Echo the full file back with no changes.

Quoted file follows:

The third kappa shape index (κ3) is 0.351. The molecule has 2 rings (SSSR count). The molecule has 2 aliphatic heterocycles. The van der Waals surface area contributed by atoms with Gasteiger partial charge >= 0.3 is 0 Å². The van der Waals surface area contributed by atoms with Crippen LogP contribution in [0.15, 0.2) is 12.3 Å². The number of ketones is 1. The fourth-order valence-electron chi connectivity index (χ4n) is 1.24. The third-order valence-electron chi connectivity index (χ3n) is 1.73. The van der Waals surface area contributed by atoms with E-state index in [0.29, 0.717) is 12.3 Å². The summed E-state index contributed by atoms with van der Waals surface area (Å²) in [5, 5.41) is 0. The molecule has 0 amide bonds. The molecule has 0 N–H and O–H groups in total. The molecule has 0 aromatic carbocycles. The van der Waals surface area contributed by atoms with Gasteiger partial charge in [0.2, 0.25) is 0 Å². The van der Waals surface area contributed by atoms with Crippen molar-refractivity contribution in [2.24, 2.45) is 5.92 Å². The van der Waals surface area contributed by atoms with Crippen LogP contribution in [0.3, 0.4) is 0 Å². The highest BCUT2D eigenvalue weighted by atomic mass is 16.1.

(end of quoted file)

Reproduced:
The third kappa shape index (κ3) is 0.351. The molecule has 2 rings (SSSR count). The molecule has 2 aliphatic heterocycles. The van der Waals surface area contributed by atoms with Gasteiger partial charge >= 0.3 is 0 Å². The van der Waals surface area contributed by atoms with Crippen LogP contribution in [0.15, 0.2) is 12.3 Å². The number of ketones is 1. The fourth-order valence-electron chi connectivity index (χ4n) is 1.24. The third-order valence-electron chi connectivity index (χ3n) is 1.73. The van der Waals surface area contributed by atoms with E-state index in [0.29, 0.717) is 12.3 Å². The summed E-state index contributed by atoms with van der Waals surface area (Å²) in [5, 5.41) is 0. The molecule has 0 amide bonds. The molecule has 0 N–H and O–H groups in total. The molecule has 0 aromatic carbocycles. The van der Waals surface area contributed by atoms with Gasteiger partial charge in [0.2, 0.25) is 0 Å². The van der Waals surface area contributed by atoms with Crippen molar-refractivity contribution in [2.24, 2.45) is 5.92 Å². The van der Waals surface area contributed by atoms with Crippen LogP contribution in [0.3, 0.4) is 0 Å². The highest BCUT2D eigenvalue weighted by atomic mass is 16.1.